Behind the Slides: The Netflix Culture Deck's Rise to Fame

June 11, 2014

It’s one of the most-viewed SlideShares week after week, has fetched more than 8 million views and has been called, by Facebook COO Sheryl Sandberg, one of the most important documents to come out of Silicon Valley. We’re talking about Netflix CEO Reed Hastings’ renowned “Netflix Culture” presentation, in which he details, in 126 slides, how he hires, fires and rewards employees. How did Hastings go about creating one of the most viral presentations to date?

The deck was used internally at Netflix for years before the company decided to make it public on SlideShare five years ago. “It was written so that employees could have clarity about what's important for success, what to expect from each other and to honestly tell the truth about how companies really operate,” says Patty McCord, Netflix’s former Chief of Talent who helped create the deck, which she calls a constant work in progress.

In 2009, Hastings published it on SlideShare, largely as a recruiting tool.

“Publishing the deck mostly helps us tell the world who we are,” says Netflix’s current Chief of Talent Tawni Cranz. “It’s exciting and important to share culture. More and more people choose to work at a company not for the work but increasingly for the company culture and leadership.”

Cranz says that every single job candidate is required to read the Netflix Culture Deck. “It’s a great filter for us,” she says. “It lets people better choose companies that match them. And companies can have an honest conversation with potential candidates. It’s a more honest way to start a relationship.”

The deck has also helped start an increasingly top-of-mind conversation among business leaders today: How do you create great company culture? Hastings was one of the first CEOs to not only explicitly define his company’s culture but to share those values and cultural tactics with the public. He's inspired many other executives and companies to be transparent about their culture, too. (View Culture Code decks from Spotify, InterContinental Hotels Group and more.)

Going beyond typically vague company value statements Hastings is blunt and honest about organizational structure (or lack thereof) at Netflix. “The actual company values, as opposed to the nice-sounding values, are shown by who gets rewarded, promoted or let go,” he states on slide 6, pointing to Enron’s stated values of Integrity, Communication, Excellence and Respect as an example of classic culture incongruity.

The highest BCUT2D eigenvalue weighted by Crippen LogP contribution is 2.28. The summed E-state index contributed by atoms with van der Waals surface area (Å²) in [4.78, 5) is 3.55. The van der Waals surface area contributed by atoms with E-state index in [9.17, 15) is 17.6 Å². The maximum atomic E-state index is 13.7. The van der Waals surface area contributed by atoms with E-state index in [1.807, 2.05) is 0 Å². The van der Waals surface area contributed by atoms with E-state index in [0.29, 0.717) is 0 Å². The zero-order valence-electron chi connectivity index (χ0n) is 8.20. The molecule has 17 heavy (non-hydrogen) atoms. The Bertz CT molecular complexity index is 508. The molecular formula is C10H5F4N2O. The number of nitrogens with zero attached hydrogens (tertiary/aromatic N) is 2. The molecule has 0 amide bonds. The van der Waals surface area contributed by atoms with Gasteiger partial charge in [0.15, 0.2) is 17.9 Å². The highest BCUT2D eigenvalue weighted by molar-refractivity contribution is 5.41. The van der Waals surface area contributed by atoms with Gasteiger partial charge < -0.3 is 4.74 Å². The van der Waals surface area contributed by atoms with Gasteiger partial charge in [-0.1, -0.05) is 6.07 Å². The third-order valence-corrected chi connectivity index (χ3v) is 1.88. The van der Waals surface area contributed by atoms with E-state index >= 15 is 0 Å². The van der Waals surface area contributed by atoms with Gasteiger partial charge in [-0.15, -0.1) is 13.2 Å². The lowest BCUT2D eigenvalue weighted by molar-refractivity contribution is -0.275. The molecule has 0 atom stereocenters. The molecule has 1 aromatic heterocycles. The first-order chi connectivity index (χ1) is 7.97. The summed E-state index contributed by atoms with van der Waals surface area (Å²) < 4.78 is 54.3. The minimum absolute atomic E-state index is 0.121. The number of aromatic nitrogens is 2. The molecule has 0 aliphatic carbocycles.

Hastings instead delves into the behaviors and skills he says Netflix values in employees. Among his statements:

“Sustained B-level performance, despite ‘A for effort,’ generates a generous severance package, with respect” he says on slide 34.

Slide 121 states: “Career ‘Planning’ Not for Us: Formalized development is rarely effective, and we don’t try to do it (e.g., mentor assignment, rotation around a firm, multi-year career paths, etc.”

Another theme: Freedom. “We try to get rid of rules when we can,” he says.

Cranz compares the Netflix Culture deck to a constitution – “It’s stable, but amenable as we grow,” she says, noting that they’ve made small changes to it over the years. “We don’t want it to not reflect what we are.”

Her tips for creating a Culture Code of your own? Be authentic, don’t copy cat and don’t be overly aspirational.

“It should be a true reflection of how you operate and behave,” she says.

Join the #CultureCode campaign and share your own culture on SlideShare. 

READ MORE: 4 Steps to Creating a #CultureCode Deck (Plus, a Downloadable Template!)

Photo: Twin Design/Shutterstock

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